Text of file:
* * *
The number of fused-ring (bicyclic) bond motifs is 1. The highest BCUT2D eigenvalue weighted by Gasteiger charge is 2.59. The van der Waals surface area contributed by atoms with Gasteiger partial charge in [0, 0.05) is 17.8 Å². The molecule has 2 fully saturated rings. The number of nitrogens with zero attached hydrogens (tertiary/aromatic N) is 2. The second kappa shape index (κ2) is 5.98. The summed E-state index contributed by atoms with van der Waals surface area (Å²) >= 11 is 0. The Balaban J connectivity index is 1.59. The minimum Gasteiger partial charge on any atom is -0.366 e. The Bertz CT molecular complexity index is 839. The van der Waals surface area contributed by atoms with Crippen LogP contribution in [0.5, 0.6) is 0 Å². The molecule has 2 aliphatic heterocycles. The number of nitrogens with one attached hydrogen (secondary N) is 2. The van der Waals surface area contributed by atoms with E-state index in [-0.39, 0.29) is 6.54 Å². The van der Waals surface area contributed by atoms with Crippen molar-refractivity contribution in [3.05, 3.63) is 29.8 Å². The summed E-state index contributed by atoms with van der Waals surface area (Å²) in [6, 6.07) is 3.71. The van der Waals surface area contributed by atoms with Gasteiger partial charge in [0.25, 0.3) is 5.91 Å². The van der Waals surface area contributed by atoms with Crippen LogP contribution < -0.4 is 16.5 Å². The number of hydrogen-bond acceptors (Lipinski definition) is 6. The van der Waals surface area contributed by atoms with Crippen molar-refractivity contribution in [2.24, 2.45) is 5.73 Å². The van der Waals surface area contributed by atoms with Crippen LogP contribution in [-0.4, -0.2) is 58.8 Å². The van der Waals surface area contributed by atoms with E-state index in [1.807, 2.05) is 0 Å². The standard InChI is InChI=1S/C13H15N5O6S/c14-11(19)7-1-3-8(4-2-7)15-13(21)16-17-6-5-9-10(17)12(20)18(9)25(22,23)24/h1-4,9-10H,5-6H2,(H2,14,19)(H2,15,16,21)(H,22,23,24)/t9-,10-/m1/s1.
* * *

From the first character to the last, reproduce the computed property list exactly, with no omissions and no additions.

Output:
The number of fused-ring (bicyclic) bond motifs is 1. The highest BCUT2D eigenvalue weighted by Gasteiger charge is 2.59. The van der Waals surface area contributed by atoms with Gasteiger partial charge in [0, 0.05) is 17.8 Å². The molecule has 2 fully saturated rings. The number of nitrogens with zero attached hydrogens (tertiary/aromatic N) is 2. The second kappa shape index (κ2) is 5.98. The summed E-state index contributed by atoms with van der Waals surface area (Å²) >= 11 is 0. The Balaban J connectivity index is 1.59. The minimum Gasteiger partial charge on any atom is -0.366 e. The Bertz CT molecular complexity index is 839. The van der Waals surface area contributed by atoms with Crippen LogP contribution in [0.5, 0.6) is 0 Å². The molecule has 2 aliphatic heterocycles. The number of nitrogens with one attached hydrogen (secondary N) is 2. The van der Waals surface area contributed by atoms with E-state index in [-0.39, 0.29) is 6.54 Å². The van der Waals surface area contributed by atoms with Crippen molar-refractivity contribution in [3.05, 3.63) is 29.8 Å². The summed E-state index contributed by atoms with van der Waals surface area (Å²) in [6, 6.07) is 3.71. The van der Waals surface area contributed by atoms with Gasteiger partial charge in [0.25, 0.3) is 5.91 Å². The van der Waals surface area contributed by atoms with Crippen LogP contribution < -0.4 is 16.5 Å². The number of hydrogen-bond acceptors (Lipinski definition) is 6. The van der Waals surface area contributed by atoms with Crippen molar-refractivity contribution in [2.24, 2.45) is 5.73 Å². The van der Waals surface area contributed by atoms with Crippen LogP contribution in [-0.4, -0.2) is 58.8 Å². The van der Waals surface area contributed by atoms with E-state index in [1.807, 2.05) is 0 Å². The standard InChI is InChI=1S/C13H15N5O6S/c14-11(19)7-1-3-8(4-2-7)15-13(21)16-17-6-5-9-10(17)12(20)18(9)25(22,23)24/h1-4,9-10H,5-6H2,(H2,14,19)(H2,15,16,21)(H,22,23,24)/t9-,10-/m1/s1.